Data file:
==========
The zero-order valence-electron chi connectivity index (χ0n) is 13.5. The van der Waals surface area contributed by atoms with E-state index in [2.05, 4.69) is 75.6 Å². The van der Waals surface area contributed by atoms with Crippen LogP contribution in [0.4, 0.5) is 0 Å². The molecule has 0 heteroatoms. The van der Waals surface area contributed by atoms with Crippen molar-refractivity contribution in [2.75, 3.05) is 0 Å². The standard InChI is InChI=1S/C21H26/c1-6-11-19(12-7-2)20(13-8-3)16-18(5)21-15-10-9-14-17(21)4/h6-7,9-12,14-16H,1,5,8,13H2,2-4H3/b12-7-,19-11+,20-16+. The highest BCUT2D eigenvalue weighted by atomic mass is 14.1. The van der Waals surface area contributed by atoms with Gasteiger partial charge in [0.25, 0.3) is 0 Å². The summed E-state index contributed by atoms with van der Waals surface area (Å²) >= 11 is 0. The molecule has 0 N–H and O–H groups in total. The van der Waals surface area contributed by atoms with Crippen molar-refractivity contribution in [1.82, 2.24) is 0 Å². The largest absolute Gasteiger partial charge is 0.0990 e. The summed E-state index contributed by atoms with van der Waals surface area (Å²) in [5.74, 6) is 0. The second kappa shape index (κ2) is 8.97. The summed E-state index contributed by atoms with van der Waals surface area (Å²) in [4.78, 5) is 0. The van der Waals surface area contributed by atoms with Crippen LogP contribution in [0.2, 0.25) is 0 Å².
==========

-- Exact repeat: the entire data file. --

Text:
The zero-order valence-electron chi connectivity index (χ0n) is 13.5. The van der Waals surface area contributed by atoms with E-state index in [2.05, 4.69) is 75.6 Å². The van der Waals surface area contributed by atoms with Crippen LogP contribution in [0.4, 0.5) is 0 Å². The molecule has 0 heteroatoms. The van der Waals surface area contributed by atoms with Crippen molar-refractivity contribution in [2.75, 3.05) is 0 Å². The standard InChI is InChI=1S/C21H26/c1-6-11-19(12-7-2)20(13-8-3)16-18(5)21-15-10-9-14-17(21)4/h6-7,9-12,14-16H,1,5,8,13H2,2-4H3/b12-7-,19-11+,20-16+. The highest BCUT2D eigenvalue weighted by atomic mass is 14.1. The van der Waals surface area contributed by atoms with Gasteiger partial charge in [0.25, 0.3) is 0 Å². The summed E-state index contributed by atoms with van der Waals surface area (Å²) >= 11 is 0. The molecule has 0 N–H and O–H groups in total. The van der Waals surface area contributed by atoms with Crippen molar-refractivity contribution in [1.82, 2.24) is 0 Å². The largest absolute Gasteiger partial charge is 0.0990 e. The summed E-state index contributed by atoms with van der Waals surface area (Å²) in [5.74, 6) is 0. The second kappa shape index (κ2) is 8.97. The summed E-state index contributed by atoms with van der Waals surface area (Å²) in [4.78, 5) is 0. The van der Waals surface area contributed by atoms with Crippen LogP contribution in [0.2, 0.25) is 0 Å².